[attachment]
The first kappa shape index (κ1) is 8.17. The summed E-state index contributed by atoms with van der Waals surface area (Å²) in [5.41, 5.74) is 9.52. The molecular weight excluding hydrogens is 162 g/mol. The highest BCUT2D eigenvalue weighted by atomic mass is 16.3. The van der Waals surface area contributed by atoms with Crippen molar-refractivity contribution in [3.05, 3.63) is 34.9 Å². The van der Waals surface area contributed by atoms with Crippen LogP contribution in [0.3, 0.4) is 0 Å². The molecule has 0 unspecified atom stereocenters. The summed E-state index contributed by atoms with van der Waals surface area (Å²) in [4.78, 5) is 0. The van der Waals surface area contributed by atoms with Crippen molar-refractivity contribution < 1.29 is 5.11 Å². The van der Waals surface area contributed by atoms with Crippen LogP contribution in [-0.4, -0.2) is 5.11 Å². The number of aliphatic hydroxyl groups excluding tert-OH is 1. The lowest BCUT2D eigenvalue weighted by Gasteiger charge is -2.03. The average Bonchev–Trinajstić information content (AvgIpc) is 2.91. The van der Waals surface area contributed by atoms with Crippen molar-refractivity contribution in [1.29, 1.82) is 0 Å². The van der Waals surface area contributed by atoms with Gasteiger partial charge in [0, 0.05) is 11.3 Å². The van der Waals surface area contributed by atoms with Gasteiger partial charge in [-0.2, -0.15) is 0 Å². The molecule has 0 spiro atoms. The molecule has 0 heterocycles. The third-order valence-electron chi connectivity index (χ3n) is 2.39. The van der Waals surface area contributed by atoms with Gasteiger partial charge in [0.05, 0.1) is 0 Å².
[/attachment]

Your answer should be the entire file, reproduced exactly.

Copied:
The first kappa shape index (κ1) is 8.17. The summed E-state index contributed by atoms with van der Waals surface area (Å²) in [5.41, 5.74) is 9.52. The molecular weight excluding hydrogens is 162 g/mol. The highest BCUT2D eigenvalue weighted by atomic mass is 16.3. The van der Waals surface area contributed by atoms with Crippen molar-refractivity contribution in [3.05, 3.63) is 34.9 Å². The van der Waals surface area contributed by atoms with Crippen LogP contribution in [0.3, 0.4) is 0 Å². The molecule has 0 unspecified atom stereocenters. The summed E-state index contributed by atoms with van der Waals surface area (Å²) in [4.78, 5) is 0. The van der Waals surface area contributed by atoms with Crippen molar-refractivity contribution < 1.29 is 5.11 Å². The van der Waals surface area contributed by atoms with Crippen LogP contribution in [-0.4, -0.2) is 5.11 Å². The number of aliphatic hydroxyl groups excluding tert-OH is 1. The lowest BCUT2D eigenvalue weighted by Gasteiger charge is -2.03. The average Bonchev–Trinajstić information content (AvgIpc) is 2.91. The van der Waals surface area contributed by atoms with Crippen molar-refractivity contribution in [1.29, 1.82) is 0 Å². The van der Waals surface area contributed by atoms with Gasteiger partial charge in [0, 0.05) is 11.3 Å². The van der Waals surface area contributed by atoms with Gasteiger partial charge in [-0.2, -0.15) is 0 Å². The molecule has 0 spiro atoms. The molecule has 0 heterocycles. The third-order valence-electron chi connectivity index (χ3n) is 2.39. The van der Waals surface area contributed by atoms with Gasteiger partial charge in [0.05, 0.1) is 0 Å².